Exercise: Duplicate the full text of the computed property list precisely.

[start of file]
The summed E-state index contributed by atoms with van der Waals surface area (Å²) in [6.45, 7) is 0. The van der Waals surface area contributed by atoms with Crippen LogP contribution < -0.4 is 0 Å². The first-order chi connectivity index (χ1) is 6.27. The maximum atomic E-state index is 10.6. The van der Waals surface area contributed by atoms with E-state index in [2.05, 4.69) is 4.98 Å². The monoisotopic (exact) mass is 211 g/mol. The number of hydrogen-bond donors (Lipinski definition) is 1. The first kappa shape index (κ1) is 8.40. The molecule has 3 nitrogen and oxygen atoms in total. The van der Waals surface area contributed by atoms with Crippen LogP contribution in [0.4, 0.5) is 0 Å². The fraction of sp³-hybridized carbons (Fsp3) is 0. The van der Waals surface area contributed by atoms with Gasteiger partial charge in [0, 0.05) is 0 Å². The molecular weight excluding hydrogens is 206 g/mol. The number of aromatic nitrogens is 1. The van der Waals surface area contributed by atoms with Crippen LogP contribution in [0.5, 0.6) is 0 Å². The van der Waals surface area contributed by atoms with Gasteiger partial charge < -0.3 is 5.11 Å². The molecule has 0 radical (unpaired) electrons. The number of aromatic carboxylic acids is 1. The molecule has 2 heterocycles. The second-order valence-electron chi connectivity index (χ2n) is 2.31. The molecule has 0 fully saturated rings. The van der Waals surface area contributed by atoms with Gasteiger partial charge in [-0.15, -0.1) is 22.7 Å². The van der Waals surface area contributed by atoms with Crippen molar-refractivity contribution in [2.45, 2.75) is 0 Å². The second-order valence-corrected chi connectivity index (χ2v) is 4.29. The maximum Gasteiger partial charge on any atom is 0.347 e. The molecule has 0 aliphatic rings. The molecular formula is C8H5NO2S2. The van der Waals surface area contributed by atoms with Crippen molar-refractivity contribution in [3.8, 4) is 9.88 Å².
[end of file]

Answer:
The summed E-state index contributed by atoms with van der Waals surface area (Å²) in [6.45, 7) is 0. The van der Waals surface area contributed by atoms with Crippen LogP contribution < -0.4 is 0 Å². The first-order chi connectivity index (χ1) is 6.27. The maximum atomic E-state index is 10.6. The van der Waals surface area contributed by atoms with E-state index in [2.05, 4.69) is 4.98 Å². The monoisotopic (exact) mass is 211 g/mol. The number of hydrogen-bond donors (Lipinski definition) is 1. The first kappa shape index (κ1) is 8.40. The molecule has 3 nitrogen and oxygen atoms in total. The van der Waals surface area contributed by atoms with Crippen LogP contribution in [0.4, 0.5) is 0 Å². The fraction of sp³-hybridized carbons (Fsp3) is 0. The van der Waals surface area contributed by atoms with Gasteiger partial charge in [0, 0.05) is 0 Å². The molecular weight excluding hydrogens is 206 g/mol. The number of aromatic nitrogens is 1. The van der Waals surface area contributed by atoms with Crippen LogP contribution in [0.5, 0.6) is 0 Å². The van der Waals surface area contributed by atoms with Gasteiger partial charge < -0.3 is 5.11 Å². The molecule has 0 radical (unpaired) electrons. The number of aromatic carboxylic acids is 1. The molecule has 2 heterocycles. The second-order valence-electron chi connectivity index (χ2n) is 2.31. The molecule has 0 fully saturated rings. The van der Waals surface area contributed by atoms with Gasteiger partial charge in [-0.15, -0.1) is 22.7 Å². The van der Waals surface area contributed by atoms with Crippen molar-refractivity contribution in [2.45, 2.75) is 0 Å². The second-order valence-corrected chi connectivity index (χ2v) is 4.29. The maximum Gasteiger partial charge on any atom is 0.347 e. The molecule has 0 aliphatic rings. The molecular formula is C8H5NO2S2. The van der Waals surface area contributed by atoms with Crippen molar-refractivity contribution in [3.8, 4) is 9.88 Å².